looking for wines to buy by the case that can be opened with minimal fanfare
but that also deliver exceptional complexity and pedigree will find so much to
admire in the 2021s. At the higher levels, the 2021s I have tasted from barrel
show tremendous promise.
The 2021 growing season is described by most producers as a
year with dry, warm weather, some heat spikes in the summer and a cool end of season.
Harvest was a few days later than in 2020, while the window for picking
was also greater. “We had stronger diurnal shifts and a longer growing season in
2021 than in 2020,” Giovanni Manetti explained at Fontodi. “It’s a very rich vintage,
with a lot of fruit,” Michele Braganti told me at Monteraponi.
What stands out most in tasting the 2021s is their exceptional
textural harmony and finesse. The wines are a bit richer than the 2020s, but
their balance is considerably finer, based on the wines I have tasted so far,
which are the Chianti Classicos and barrel samples of some higher-end
bottlings. Two thousand twenty also appears to be very consistent in that many
properties turned out a brilliant Chianti Classico, in many cases their best
Lorenza Sebasti and
Marco Pallanti presented another stellar set of wines at Castello di Ama.
Delving Further Into 2020
Two thousand twenty is an interesting vintage. Last year, I
found the Chianti Classicos quite attractive. I imagine many of those wines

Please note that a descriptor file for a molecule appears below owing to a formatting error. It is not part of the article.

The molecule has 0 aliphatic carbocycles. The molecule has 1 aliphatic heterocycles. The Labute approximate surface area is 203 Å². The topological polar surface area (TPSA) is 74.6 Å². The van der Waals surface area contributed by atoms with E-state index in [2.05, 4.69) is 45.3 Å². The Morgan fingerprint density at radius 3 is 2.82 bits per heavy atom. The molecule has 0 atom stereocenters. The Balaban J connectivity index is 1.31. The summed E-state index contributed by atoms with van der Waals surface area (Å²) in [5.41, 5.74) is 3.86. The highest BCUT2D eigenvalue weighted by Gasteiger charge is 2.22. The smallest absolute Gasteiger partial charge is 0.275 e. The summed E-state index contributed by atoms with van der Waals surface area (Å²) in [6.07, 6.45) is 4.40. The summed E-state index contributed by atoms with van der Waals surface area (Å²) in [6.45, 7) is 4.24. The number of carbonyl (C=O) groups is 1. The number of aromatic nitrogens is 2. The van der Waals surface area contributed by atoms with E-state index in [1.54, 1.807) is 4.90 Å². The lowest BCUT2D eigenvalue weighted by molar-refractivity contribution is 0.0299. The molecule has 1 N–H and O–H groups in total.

benefitted from an extra kick of heat that helped ripening. That is not the
case with all of the higher-end wines that appear in this report. Some 2020s
are decidedly rich and bold, but others are lighter in body and compact in feel,
with nervy tannins that will require a number of years to soften.
“The year started with a winter that basically did not
exist. Temperatures were higher than normal, and there was little rain. July
and August were quite warm, but then we had rain at the end of August and early
September that extended the growing season,” Lorenza Sebasti and Marco Pallanti reported at Castello di Ama. “We had all four seasons in 2020,” Martino Manetti shared at
Montevertine. “Moreover, we were all home with nothing to do because of the
lockdown, so we were able to spend a lot of time in the vineyards. I have never
seen the vines in Chianti Classico look so good.”
Following warm weather at the beginning of the year, Spring frost lowered yields in some vineyards and caused challenges in others. Drought was an issue in other spots. Rain at the end of the summer proved to be a defining event for many properties. Late-season showers can be a positive, as rain refreshes the vines and can
extend the growing season. For example, in Radda, which is the latest region to
ripen, so many 2020s are incredibly impressive. But rain too close to harvest
can bloat the grapes and result in a lack of concentration. Because rain is so
localized, it is impossible to generalize its impact in a region as vast as
Chianti Classico. That is very much the case in 2020, where there is some